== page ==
nifrtity liked this message
2.       lemon
1374 posts
 12 Dec 2011 Mon 10:48 am

Why? What has EU done to you or Turkiye?

3.       harp00n
3993 posts
 12 Dec 2011 Mon 11:18 am

 

Quoting lemon

Why? What has EU done to you or Turkiye?

 

 Where are you living ? Dont you read news paper or watch TV ?

nifrtity liked this message
4.       tunci
7149 posts
 12 Dec 2011 Mon 11:29 am

 

Quoting harp00n

 

 

 Where are you living ? Dont you read news paper or watch TV ?

 

 I think she is living in "Lemon World"  which is a planet that no scientist was able to discover it yet.

 

 

nifrtity and harp00n liked this message
5.       Abla
3647 posts
 12 Dec 2011 Mon 11:34 am

"Be careful of what you wish for, you just might get it."

6.       tunci
7149 posts
 12 Dec 2011 Mon 11:39 am

 

Quoting lemon

Why? What has EU done to you or Turkiye?

 

 Personally, EU hasnt done anything to me yet. It would do something if we ever go into EU. Most probably the prices would rocket up. And its silly regulations would limit our life-style.. It would bring more harm than benefits to us. Therefore  I rather support to form other unions such as " TU" [Turkic Union] or MEU [Middle East Union] or OTU [Ottoman Union]....

 

nifrtity liked this message
7.       tunci
7149 posts
 12 Dec 2011 Mon 11:56 am

 

Quoting Abla

"Be careful of what you wish for, you just might get it."

 

 Abla, Başa gelen çekilir. {#emotions_dlg.nargile}

8.       lemon
1374 posts
 12 Dec 2011 Mon 12:30 pm

 

Quoting tunci

 

 

 I think she is living in "Lemon World"  which is a planet that no scientist was able to discover it yet.

 

 

 

To be honest, I am not watching TV neither I read papers.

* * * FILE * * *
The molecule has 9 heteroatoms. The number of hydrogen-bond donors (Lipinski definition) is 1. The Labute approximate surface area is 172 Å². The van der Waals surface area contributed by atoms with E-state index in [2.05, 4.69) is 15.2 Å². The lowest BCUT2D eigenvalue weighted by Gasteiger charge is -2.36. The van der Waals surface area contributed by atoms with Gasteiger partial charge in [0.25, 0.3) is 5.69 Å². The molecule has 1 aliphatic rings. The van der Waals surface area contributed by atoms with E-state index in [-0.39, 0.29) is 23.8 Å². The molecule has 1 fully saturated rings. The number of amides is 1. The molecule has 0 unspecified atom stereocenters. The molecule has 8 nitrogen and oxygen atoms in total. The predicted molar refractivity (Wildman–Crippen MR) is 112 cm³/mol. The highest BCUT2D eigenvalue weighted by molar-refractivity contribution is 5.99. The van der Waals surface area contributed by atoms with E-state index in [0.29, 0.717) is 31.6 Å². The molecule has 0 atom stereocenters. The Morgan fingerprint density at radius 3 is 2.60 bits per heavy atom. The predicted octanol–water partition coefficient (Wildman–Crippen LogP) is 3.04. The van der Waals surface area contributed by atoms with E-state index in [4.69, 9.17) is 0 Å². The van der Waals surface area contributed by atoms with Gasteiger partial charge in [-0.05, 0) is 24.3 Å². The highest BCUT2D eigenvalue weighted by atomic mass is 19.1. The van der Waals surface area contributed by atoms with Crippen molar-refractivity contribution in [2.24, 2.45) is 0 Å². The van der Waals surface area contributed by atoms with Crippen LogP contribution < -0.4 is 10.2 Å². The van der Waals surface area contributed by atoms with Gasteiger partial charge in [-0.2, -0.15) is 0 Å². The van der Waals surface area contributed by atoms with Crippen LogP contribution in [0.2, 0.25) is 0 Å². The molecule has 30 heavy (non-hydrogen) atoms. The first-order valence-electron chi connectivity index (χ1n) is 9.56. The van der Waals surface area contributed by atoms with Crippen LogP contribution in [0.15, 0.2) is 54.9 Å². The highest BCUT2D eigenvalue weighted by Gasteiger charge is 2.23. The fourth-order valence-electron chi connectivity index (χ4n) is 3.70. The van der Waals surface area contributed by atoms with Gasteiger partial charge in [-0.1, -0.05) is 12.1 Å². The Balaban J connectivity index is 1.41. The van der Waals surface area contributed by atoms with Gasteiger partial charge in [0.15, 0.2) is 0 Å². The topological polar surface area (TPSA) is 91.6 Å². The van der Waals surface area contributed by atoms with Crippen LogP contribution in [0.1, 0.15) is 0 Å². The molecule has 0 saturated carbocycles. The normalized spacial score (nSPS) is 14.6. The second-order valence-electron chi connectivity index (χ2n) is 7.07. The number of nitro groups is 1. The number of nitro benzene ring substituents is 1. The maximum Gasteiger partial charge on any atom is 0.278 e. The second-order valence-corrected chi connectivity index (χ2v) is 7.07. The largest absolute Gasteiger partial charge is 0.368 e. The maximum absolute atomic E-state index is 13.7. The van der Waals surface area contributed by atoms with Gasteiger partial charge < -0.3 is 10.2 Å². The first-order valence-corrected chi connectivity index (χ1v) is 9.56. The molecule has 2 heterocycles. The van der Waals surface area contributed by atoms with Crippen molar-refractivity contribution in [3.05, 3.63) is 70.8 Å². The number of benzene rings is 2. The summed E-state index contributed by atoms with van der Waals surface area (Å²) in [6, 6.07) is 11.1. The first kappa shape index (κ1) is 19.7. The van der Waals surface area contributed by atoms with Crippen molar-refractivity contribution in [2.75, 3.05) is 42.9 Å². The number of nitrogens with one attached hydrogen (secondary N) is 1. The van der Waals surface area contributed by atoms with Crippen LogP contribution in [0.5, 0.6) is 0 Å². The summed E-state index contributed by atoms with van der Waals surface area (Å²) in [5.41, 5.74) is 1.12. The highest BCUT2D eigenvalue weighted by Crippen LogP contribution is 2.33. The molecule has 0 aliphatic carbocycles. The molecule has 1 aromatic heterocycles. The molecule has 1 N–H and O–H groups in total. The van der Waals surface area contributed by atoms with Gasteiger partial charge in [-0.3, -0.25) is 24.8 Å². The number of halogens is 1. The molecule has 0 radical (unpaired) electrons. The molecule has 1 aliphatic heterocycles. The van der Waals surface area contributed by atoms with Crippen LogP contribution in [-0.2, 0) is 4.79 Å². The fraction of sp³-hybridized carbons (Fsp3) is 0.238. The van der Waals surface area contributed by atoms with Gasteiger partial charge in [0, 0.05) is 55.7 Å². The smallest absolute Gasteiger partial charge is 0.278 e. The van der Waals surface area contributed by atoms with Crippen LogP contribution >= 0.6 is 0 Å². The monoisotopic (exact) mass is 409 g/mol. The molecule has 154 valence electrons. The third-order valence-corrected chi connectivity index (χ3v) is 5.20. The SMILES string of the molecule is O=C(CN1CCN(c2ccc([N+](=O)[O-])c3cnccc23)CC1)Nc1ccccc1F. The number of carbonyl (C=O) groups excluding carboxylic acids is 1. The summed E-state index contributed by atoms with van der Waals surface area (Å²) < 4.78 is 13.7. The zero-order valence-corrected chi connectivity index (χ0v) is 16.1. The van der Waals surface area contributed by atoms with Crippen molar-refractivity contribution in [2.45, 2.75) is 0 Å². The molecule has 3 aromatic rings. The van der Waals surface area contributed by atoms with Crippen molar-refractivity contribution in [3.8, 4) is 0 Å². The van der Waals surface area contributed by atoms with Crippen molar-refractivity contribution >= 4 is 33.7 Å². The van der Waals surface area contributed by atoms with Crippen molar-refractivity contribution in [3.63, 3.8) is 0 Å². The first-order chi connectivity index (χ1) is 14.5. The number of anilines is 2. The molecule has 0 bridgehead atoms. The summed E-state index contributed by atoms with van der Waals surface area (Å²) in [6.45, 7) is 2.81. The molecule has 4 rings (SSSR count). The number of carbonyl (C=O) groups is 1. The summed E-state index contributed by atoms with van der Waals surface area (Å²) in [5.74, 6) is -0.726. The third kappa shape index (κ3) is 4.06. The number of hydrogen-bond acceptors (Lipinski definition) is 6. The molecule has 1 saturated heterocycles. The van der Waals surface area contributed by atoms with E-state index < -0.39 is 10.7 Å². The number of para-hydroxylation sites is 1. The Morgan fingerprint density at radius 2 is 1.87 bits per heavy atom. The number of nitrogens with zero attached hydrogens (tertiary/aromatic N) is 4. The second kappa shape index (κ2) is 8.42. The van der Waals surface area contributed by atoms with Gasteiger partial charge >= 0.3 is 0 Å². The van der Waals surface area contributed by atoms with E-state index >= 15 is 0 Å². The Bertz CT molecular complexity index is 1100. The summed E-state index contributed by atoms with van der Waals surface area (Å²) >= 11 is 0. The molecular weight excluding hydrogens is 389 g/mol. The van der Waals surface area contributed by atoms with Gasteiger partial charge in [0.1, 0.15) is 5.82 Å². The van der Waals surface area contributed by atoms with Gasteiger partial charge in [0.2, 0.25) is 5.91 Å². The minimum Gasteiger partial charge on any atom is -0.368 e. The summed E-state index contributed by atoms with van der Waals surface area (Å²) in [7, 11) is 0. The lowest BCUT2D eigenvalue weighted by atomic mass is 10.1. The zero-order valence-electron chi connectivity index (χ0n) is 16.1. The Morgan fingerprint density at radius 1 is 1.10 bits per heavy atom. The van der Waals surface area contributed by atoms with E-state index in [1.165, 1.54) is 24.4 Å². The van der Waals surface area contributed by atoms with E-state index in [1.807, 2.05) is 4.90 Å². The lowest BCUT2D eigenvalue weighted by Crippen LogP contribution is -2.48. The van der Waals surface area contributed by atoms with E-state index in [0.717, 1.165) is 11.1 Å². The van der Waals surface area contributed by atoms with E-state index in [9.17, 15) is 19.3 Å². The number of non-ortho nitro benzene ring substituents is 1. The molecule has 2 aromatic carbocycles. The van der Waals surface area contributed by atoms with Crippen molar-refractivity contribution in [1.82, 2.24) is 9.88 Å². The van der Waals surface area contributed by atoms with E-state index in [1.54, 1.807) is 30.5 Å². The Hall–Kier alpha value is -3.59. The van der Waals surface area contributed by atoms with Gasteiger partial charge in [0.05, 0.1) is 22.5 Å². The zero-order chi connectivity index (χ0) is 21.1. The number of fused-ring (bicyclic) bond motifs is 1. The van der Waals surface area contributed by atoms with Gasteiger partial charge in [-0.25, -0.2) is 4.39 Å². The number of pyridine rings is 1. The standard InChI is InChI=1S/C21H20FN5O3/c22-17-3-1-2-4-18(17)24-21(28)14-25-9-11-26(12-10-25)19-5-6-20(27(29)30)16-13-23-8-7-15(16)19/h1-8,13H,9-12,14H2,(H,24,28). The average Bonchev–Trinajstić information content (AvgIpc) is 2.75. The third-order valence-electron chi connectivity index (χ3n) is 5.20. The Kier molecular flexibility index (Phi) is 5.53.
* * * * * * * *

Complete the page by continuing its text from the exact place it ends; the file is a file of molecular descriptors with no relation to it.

Why? Why is Tunci angry with EU? Has EU harmed Tunci? Cut off his hands or ears? Killed his beloved?

 

9.       lemon
1374 posts
 12 Dec 2011 Mon 12:31 pm

 

Quoting tunci

 

 

 Personally, EU hasnt done anything to me yet. It would do something if we ever go into EU. Most probably the prices would rocket up. And its silly regulations would limit our life-style.. It would bring more harm than benefits to us. Therefore  I rather support to form other unions such as " TU" [Turkic Union] or MEU [Middle East Union] or OTU [Ottoman Union]....

 

Then why were you angry?

 

10.       tunci
7149 posts
 12 Dec 2011 Mon 01:06 pm

 

Quoting lemon

 

Then why were you angry?

 

 

 First, I am NOT angry. I am sick of bunch of European politician´s double starndart approach with Turkiye. There is a difference. Their excuises and fear of potential Turkiye´s EU membership by thinking  that We might invade Europe. they have other fears and political, religious ,racist concerns too...But after all silly things , they need us more than we need them for long term.